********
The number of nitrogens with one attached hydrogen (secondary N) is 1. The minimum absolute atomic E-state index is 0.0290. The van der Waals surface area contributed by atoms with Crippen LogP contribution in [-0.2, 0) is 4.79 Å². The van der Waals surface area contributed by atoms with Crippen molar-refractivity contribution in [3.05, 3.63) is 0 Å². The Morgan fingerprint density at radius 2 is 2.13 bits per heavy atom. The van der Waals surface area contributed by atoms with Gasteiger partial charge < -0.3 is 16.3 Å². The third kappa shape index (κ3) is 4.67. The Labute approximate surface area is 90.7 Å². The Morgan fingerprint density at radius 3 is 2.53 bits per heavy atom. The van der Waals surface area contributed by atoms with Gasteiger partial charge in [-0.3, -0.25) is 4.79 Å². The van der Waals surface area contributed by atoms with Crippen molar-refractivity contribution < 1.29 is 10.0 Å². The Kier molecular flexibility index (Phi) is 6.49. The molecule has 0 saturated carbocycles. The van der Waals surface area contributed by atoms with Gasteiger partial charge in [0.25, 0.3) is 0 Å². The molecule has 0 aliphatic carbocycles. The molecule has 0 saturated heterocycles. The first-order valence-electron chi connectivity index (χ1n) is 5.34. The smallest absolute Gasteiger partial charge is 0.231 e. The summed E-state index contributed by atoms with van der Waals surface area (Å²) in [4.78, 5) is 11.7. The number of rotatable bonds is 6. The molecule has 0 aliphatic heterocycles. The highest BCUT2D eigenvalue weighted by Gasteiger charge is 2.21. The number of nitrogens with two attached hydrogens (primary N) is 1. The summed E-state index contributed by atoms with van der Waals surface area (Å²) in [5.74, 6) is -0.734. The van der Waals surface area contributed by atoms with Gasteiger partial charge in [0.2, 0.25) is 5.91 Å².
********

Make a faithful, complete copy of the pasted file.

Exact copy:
The number of nitrogens with one attached hydrogen (secondary N) is 1. The minimum absolute atomic E-state index is 0.0290. The van der Waals surface area contributed by atoms with Crippen LogP contribution in [-0.2, 0) is 4.79 Å². The van der Waals surface area contributed by atoms with Crippen molar-refractivity contribution in [3.05, 3.63) is 0 Å². The Morgan fingerprint density at radius 2 is 2.13 bits per heavy atom. The van der Waals surface area contributed by atoms with Gasteiger partial charge < -0.3 is 16.3 Å². The third kappa shape index (κ3) is 4.67. The Labute approximate surface area is 90.7 Å². The Morgan fingerprint density at radius 3 is 2.53 bits per heavy atom. The van der Waals surface area contributed by atoms with Gasteiger partial charge in [-0.3, -0.25) is 4.79 Å². The van der Waals surface area contributed by atoms with Crippen molar-refractivity contribution < 1.29 is 10.0 Å². The Kier molecular flexibility index (Phi) is 6.49. The molecule has 0 saturated carbocycles. The van der Waals surface area contributed by atoms with Gasteiger partial charge in [0.25, 0.3) is 0 Å². The molecule has 0 aliphatic carbocycles. The molecule has 0 saturated heterocycles. The first-order valence-electron chi connectivity index (χ1n) is 5.34. The smallest absolute Gasteiger partial charge is 0.231 e. The summed E-state index contributed by atoms with van der Waals surface area (Å²) in [4.78, 5) is 11.7. The number of rotatable bonds is 6. The molecule has 0 aliphatic heterocycles. The highest BCUT2D eigenvalue weighted by Gasteiger charge is 2.21. The number of nitrogens with two attached hydrogens (primary N) is 1. The summed E-state index contributed by atoms with van der Waals surface area (Å²) in [5.74, 6) is -0.734. The van der Waals surface area contributed by atoms with Gasteiger partial charge in [0.2, 0.25) is 5.91 Å².